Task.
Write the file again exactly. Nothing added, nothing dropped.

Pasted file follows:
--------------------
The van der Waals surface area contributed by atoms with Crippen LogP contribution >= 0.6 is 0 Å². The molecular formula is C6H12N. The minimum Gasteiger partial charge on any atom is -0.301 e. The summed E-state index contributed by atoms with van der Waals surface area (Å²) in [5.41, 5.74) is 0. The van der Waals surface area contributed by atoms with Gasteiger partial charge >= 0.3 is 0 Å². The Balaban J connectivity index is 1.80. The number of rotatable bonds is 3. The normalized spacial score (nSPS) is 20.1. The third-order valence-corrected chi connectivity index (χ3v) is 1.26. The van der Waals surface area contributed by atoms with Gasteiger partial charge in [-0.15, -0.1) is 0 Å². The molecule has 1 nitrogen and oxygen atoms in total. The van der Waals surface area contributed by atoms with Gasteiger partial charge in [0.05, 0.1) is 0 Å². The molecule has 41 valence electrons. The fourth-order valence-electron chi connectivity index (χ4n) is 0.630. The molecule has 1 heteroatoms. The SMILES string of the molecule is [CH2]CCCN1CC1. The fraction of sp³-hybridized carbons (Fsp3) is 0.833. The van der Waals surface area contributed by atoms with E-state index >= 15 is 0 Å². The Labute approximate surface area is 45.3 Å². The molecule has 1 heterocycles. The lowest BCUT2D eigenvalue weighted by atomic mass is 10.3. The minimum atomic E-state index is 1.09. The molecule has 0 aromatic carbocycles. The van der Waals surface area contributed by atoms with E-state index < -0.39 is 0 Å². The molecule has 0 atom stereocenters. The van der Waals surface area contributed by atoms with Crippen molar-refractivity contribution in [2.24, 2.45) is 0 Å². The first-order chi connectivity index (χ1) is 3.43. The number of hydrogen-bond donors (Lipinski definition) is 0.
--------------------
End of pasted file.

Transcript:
The van der Waals surface area contributed by atoms with Crippen LogP contribution >= 0.6 is 0 Å². The molecular formula is C6H12N. The minimum Gasteiger partial charge on any atom is -0.301 e. The summed E-state index contributed by atoms with van der Waals surface area (Å²) in [5.41, 5.74) is 0. The van der Waals surface area contributed by atoms with Gasteiger partial charge >= 0.3 is 0 Å². The Balaban J connectivity index is 1.80. The number of rotatable bonds is 3. The normalized spacial score (nSPS) is 20.1. The third-order valence-corrected chi connectivity index (χ3v) is 1.26. The van der Waals surface area contributed by atoms with Gasteiger partial charge in [-0.15, -0.1) is 0 Å². The molecule has 1 nitrogen and oxygen atoms in total. The van der Waals surface area contributed by atoms with Gasteiger partial charge in [0.05, 0.1) is 0 Å². The molecule has 41 valence electrons. The fourth-order valence-electron chi connectivity index (χ4n) is 0.630. The molecule has 1 heteroatoms. The SMILES string of the molecule is [CH2]CCCN1CC1. The fraction of sp³-hybridized carbons (Fsp3) is 0.833. The van der Waals surface area contributed by atoms with E-state index >= 15 is 0 Å². The Labute approximate surface area is 45.3 Å². The molecule has 1 heterocycles. The lowest BCUT2D eigenvalue weighted by atomic mass is 10.3. The minimum atomic E-state index is 1.09. The molecule has 0 aromatic carbocycles. The van der Waals surface area contributed by atoms with E-state index < -0.39 is 0 Å². The molecule has 0 atom stereocenters. The van der Waals surface area contributed by atoms with Crippen molar-refractivity contribution in [2.24, 2.45) is 0 Å². The first-order chi connectivity index (χ1) is 3.43. The number of hydrogen-bond donors (Lipinski definition) is 0.